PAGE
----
That's why we don't want to show you how to go zero waste, we want to show you some very easy, cheap and “not a single bit time consuming” ways to go zero unnecessary waste. We want to bring ourselves step by step closer to zero waste, and by doing so we will keep you on track of many little things everyone can do. It is better to take people by the hand and show them "Hey, there's an easy, convenient way to avoid waste and you can do it, too!", than bringing them down and simply telling them they need to cut out everything of their life. We want people to get inspired and take little steps. Also, we plan on trying a Zero Waste challenge in January and really fill up a jar with all the plastic waste we didn’t manage to eliminate that week.



But how do we already try to eliminate plastic waste? 

Some of the things we tell you today might not be new to you, but we'll start with the basics. Have you heard about the plastic straw ban the EU wants to enforce? We really don't get why there's such an outrage. Why do you need straws? And if you really need them, tell us any reason why it can't be made out of paper or metal? They do their job just as well as plastic ones and do not taste different (as some people like to claim only to justify using plastic ones).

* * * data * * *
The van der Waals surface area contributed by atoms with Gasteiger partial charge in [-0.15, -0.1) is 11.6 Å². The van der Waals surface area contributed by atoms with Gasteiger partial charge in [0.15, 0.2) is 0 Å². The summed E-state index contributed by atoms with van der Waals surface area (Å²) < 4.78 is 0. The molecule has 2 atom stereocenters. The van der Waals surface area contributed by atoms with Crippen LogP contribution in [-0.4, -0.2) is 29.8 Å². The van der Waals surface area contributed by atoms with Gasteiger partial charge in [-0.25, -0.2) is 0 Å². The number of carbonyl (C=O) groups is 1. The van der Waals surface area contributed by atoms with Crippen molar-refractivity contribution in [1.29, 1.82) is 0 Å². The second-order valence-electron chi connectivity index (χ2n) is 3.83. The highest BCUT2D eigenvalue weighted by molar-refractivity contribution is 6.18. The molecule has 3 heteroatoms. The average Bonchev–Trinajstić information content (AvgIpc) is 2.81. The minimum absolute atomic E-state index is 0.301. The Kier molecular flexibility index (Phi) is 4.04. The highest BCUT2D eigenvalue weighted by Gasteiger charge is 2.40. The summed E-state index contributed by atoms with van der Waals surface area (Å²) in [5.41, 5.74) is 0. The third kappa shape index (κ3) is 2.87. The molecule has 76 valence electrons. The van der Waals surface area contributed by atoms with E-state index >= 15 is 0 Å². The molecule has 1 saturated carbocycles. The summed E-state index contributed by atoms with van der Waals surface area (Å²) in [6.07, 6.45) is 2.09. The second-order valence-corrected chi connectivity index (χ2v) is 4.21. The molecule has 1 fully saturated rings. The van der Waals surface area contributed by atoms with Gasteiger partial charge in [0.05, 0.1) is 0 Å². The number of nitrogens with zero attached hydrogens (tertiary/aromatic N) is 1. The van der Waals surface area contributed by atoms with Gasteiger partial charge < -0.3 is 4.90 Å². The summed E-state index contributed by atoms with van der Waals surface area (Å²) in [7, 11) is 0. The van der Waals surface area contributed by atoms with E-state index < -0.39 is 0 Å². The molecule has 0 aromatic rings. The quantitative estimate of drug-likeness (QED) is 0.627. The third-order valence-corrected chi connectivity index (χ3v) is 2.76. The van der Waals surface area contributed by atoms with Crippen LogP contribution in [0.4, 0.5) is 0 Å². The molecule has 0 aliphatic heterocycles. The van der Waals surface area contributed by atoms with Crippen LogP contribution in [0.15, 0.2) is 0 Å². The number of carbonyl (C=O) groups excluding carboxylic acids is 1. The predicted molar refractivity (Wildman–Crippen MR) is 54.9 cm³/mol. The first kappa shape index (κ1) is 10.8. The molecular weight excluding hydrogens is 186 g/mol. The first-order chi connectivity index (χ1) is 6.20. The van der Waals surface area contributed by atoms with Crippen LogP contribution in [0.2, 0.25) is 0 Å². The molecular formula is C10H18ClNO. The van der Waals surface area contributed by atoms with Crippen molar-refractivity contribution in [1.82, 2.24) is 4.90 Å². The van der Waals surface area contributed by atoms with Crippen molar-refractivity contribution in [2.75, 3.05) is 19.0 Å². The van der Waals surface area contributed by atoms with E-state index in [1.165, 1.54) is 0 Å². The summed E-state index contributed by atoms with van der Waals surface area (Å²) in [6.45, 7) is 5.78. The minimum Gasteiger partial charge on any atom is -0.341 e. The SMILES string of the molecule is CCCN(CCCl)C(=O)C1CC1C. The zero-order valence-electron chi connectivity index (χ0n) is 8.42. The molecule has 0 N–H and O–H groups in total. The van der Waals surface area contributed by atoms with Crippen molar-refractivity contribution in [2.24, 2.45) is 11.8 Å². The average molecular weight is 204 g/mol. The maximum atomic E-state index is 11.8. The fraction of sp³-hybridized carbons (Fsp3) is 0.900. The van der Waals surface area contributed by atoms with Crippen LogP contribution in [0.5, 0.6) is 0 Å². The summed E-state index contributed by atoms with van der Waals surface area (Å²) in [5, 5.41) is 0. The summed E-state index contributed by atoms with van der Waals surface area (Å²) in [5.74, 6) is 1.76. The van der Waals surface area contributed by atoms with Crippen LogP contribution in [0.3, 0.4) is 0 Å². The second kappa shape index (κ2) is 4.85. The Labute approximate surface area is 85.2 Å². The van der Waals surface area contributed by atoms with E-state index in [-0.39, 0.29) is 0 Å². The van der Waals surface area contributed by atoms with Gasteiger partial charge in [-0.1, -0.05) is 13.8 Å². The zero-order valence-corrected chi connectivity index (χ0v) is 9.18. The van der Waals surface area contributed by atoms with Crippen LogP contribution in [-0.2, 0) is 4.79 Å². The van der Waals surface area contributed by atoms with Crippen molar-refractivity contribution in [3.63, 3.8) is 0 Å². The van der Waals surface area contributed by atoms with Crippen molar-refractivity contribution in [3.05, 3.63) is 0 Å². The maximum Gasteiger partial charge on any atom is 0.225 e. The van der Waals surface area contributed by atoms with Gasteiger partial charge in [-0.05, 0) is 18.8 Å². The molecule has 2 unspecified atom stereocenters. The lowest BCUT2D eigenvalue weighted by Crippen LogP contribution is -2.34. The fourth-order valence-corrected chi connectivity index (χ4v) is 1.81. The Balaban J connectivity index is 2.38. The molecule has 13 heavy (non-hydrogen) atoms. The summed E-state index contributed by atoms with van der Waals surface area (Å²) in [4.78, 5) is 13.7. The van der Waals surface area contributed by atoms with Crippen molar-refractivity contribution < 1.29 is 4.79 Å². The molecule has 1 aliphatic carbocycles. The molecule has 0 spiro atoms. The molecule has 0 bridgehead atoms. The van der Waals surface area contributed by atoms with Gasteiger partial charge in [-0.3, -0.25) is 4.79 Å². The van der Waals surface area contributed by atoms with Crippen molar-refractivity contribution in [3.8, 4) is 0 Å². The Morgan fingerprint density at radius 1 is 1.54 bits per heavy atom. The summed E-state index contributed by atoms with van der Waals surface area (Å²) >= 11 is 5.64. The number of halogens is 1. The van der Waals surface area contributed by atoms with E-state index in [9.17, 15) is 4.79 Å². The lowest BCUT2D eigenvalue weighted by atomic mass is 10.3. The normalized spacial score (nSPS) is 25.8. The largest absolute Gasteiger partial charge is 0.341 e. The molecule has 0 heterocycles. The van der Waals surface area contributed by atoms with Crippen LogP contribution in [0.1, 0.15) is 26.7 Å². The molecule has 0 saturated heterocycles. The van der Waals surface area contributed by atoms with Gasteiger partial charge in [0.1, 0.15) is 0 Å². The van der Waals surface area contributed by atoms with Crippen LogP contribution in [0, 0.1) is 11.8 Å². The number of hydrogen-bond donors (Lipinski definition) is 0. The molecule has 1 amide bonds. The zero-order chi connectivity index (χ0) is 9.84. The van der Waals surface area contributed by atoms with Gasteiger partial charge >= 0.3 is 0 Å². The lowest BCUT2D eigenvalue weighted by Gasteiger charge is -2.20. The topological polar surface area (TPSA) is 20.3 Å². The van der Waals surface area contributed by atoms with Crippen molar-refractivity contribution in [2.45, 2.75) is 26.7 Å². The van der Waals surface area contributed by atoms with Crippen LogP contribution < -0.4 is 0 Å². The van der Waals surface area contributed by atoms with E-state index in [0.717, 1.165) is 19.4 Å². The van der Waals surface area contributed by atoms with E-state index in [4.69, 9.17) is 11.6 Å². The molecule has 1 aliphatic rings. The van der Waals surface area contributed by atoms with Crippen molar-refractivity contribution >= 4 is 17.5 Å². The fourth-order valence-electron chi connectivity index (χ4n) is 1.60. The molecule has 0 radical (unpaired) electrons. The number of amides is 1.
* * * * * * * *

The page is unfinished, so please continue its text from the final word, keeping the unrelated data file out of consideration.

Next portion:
Altogether, we have to add we are big supporters of the idea to ban all single-use plastic products. Why produce something that is thrown away after 5 minutes? You need cutlery? Well, if you don't want to use metal one, at least stick with bamboo. There are already some take-away restaurants around us that use bamboo cutlery and take-away boxes and that's already a good start. The same goes for shopping bags. We started using cotton bags a while ago and own numerous ones. Of course, it takes a bit of time to remind yourself to always take one with you in case you go grocery shopping, but after a while it feels weird without one.